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144              
                    Quarantine ended.
   5.  Friday.  Arrival of the Cosmopolitan
with newspapers.
   6.  Saturday.  Burial of a soldier who
died last night, on Otter Island.  I attend.
Schofield taken sick this evening, and Capt.
Bacon, who had come back to the vessel
wet through from a shooting excursion.
   7.  Sunday.  A general scare on board
about the yellow fever.  Letter-writing.
Arrival of the Cosmopolitan again and I
see Charley Honeywell aboard, on the stern
amid a group of spectators, he recognizing
me.  We are ordered to steam back to Hil-
ton Head and do so, lying off there.  Specu-
lation as to whether we shall not be sent off
to New York, to perform quarantine there.
   8.  Wednesday.  Speculation continued.  Cris-
pell and Crane aboard.  Faircloth greatly
exercised at the prospect of returning to
New York.  Talking of his duty to his owners
and the like.  This at last decided that
we are to put into Hilton Head.  Accomplish-
ing this, Capt. Cannon, the rightful com-
mander of the Delaware comes aboard.
Disastrous news from Virginia, among other
particulars the death of Generals Stevens
and Kearny.  Sensation thereon.  A cham-
Page
Title:Thomas Butler Gunn Diaries, Volume Twenty: page one hundred and fifty-eight
Description:Regarding the yellow fever scare on board the Delaware.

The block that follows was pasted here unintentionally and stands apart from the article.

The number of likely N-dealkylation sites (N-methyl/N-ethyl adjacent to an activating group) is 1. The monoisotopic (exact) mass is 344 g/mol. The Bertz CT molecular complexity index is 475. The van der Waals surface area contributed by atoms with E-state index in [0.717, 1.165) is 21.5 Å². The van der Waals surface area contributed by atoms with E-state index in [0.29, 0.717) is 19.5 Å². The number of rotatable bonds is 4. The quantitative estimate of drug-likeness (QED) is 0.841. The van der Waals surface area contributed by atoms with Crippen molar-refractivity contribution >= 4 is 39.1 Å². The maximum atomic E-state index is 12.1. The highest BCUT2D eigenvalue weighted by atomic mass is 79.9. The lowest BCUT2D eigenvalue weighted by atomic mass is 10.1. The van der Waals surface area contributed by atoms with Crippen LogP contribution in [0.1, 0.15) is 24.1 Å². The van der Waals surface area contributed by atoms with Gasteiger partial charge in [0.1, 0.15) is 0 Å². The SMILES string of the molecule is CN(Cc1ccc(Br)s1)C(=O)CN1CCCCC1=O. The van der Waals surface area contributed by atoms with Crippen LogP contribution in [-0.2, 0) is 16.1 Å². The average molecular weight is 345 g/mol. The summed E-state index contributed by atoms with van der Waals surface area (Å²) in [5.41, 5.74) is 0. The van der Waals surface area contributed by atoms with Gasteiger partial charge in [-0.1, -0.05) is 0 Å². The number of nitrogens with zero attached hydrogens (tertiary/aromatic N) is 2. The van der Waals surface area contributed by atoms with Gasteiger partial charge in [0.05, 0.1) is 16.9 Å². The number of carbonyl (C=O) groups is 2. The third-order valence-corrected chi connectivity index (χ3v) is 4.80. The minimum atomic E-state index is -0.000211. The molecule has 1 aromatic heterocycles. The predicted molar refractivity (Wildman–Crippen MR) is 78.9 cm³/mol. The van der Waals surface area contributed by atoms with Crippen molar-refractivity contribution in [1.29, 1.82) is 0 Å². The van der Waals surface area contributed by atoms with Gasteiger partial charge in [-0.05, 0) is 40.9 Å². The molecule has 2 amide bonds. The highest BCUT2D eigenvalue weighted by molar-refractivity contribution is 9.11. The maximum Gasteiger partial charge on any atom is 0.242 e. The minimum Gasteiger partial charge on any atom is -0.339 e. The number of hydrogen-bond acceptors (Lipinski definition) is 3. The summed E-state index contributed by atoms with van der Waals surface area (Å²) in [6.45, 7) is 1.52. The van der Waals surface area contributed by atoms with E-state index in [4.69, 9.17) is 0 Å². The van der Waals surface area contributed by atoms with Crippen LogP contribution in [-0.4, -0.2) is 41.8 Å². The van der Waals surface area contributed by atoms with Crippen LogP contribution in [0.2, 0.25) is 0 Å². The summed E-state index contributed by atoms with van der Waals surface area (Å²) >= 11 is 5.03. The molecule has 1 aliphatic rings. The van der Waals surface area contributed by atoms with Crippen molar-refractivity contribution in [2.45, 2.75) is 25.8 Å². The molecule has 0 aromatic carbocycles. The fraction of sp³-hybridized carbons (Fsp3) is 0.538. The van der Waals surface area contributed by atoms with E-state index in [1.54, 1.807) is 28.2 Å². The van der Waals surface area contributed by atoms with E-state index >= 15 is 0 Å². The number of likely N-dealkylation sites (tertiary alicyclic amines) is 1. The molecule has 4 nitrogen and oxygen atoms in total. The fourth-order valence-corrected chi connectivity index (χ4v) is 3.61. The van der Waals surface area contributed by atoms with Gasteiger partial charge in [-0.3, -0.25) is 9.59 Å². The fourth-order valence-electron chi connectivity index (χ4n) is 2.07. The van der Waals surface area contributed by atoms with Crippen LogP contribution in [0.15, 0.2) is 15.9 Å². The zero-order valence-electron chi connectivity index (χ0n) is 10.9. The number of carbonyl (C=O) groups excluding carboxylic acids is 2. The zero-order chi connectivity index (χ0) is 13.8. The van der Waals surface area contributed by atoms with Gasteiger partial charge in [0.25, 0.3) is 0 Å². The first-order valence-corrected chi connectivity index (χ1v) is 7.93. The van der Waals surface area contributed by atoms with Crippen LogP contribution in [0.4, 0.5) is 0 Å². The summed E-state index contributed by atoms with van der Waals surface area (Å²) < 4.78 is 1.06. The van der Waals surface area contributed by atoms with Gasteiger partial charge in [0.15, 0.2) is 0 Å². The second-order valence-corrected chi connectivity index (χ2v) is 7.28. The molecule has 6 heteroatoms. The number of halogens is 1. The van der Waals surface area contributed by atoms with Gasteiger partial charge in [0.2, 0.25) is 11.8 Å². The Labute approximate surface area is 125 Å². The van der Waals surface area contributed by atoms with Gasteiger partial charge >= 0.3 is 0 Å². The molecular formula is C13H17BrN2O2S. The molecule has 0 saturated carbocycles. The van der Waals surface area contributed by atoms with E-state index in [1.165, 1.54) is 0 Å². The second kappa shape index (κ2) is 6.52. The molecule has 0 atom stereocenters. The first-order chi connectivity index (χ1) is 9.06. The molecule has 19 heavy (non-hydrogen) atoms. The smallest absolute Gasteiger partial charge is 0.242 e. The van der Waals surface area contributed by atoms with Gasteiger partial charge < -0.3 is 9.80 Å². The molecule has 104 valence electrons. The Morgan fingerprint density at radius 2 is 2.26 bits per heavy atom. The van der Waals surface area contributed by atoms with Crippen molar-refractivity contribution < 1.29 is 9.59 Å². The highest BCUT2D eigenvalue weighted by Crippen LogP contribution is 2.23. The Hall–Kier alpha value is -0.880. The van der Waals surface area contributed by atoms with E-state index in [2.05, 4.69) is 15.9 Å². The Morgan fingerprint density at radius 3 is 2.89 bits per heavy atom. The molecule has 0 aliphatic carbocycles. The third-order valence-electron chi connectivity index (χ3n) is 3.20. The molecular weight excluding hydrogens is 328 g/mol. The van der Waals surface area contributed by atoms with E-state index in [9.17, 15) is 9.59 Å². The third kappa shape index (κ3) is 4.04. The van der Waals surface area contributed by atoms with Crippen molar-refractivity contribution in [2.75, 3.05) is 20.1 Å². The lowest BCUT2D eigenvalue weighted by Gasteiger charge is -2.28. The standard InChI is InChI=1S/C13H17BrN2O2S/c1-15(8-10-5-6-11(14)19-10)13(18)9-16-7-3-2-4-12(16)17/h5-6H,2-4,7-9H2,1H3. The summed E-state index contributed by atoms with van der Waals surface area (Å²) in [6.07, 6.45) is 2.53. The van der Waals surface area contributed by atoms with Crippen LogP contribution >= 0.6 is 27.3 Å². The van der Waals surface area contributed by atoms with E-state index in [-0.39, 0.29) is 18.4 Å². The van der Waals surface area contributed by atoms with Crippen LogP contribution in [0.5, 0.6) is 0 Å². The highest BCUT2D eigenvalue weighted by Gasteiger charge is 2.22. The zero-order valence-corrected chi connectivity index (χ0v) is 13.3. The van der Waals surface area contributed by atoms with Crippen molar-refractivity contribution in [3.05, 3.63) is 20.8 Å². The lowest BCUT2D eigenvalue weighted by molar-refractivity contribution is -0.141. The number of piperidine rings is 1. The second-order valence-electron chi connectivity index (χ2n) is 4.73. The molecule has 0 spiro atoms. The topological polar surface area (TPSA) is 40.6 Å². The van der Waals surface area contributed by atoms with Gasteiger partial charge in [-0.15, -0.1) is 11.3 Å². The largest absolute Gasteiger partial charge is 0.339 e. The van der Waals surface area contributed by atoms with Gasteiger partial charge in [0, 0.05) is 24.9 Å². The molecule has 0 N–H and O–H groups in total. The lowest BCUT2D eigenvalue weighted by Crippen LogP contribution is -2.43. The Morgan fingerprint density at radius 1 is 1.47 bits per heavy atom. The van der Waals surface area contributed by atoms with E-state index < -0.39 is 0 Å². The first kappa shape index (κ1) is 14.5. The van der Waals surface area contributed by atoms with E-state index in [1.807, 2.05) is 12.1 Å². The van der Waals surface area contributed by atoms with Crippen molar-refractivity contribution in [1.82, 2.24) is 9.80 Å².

Date:1862-09-05
Subject:Bacon, Captain; Cannon, Captain; Civil War; Cosmopolitan (Ship); Crane, Dr.; Crispell, Dr.; Delaware (Ship); Diseases; Faircloth, Captain; Gunn, Thomas Butler; Honeywell, Charles; Kearny, Philip; Military; Schofield, Richard; Stevens, Isaac Ingalls
Coverage (City/State):Hilton Head, [South Carolina]; New York, [New York]
Scan Date:2010-09-10

 

Volume
Title:Thomas Butler Gunn Diaries, Volume Twenty
Description:Includes Gunn's descriptions of his experiences as a war correspondent for ""The New York Tribune"" at Virginia, South Carolina, Georgia, and Florida, especially Hilton Head, Port Royal, St. Augustine, Key West, and the end of his experiences with the Army of the Potomac during the Peninsular Campaign when he had to leave camp due to illness.
Subject:African Americans; Boardinghouses; Bohemians; Civil War; Diseases; Gunn, Thomas Butler; Journalism; Marches (U.S. Army); Medical care (U.S. Army); Military; Military camp life; Peninsular Campaign (Va.); Travel; Women
Coverage (City/State):New York, New York; Port Royal, South Carolina; Hilton Head, South Carolina; Key West, Florida; St. Augustine, Florida; Virginia
Note:Thomas Butler Gunn was born February 15, 1826, in Banbury, England, and came to New York in 1849. During the Civil War he worked as a correspondent for the New York Tribune and the New York Evening Post. He returned to England in 1863, and died in Birmingham in April 1903. The collection includes twenty-one volumes of his diaries, including newspaper clippings, letters, photographs, sketches, and various other items inserted by Gunn. Diary entries date from July 7, 1849, to April 7, 1863, and include his experiences with the New York publishing and literary world, his descriptions of boarding houses, his travels throughout the United States, and his experiences traveling with the Federal army as a Civil War correspondent.
Publisher:Missouri History Museum
Rights:Copyright 2010 Missouri History Museum.
Source:Page images, transcriptions, and metadata of the Thomas Butler Gunn diaries have been provided by the Missouri History Museum.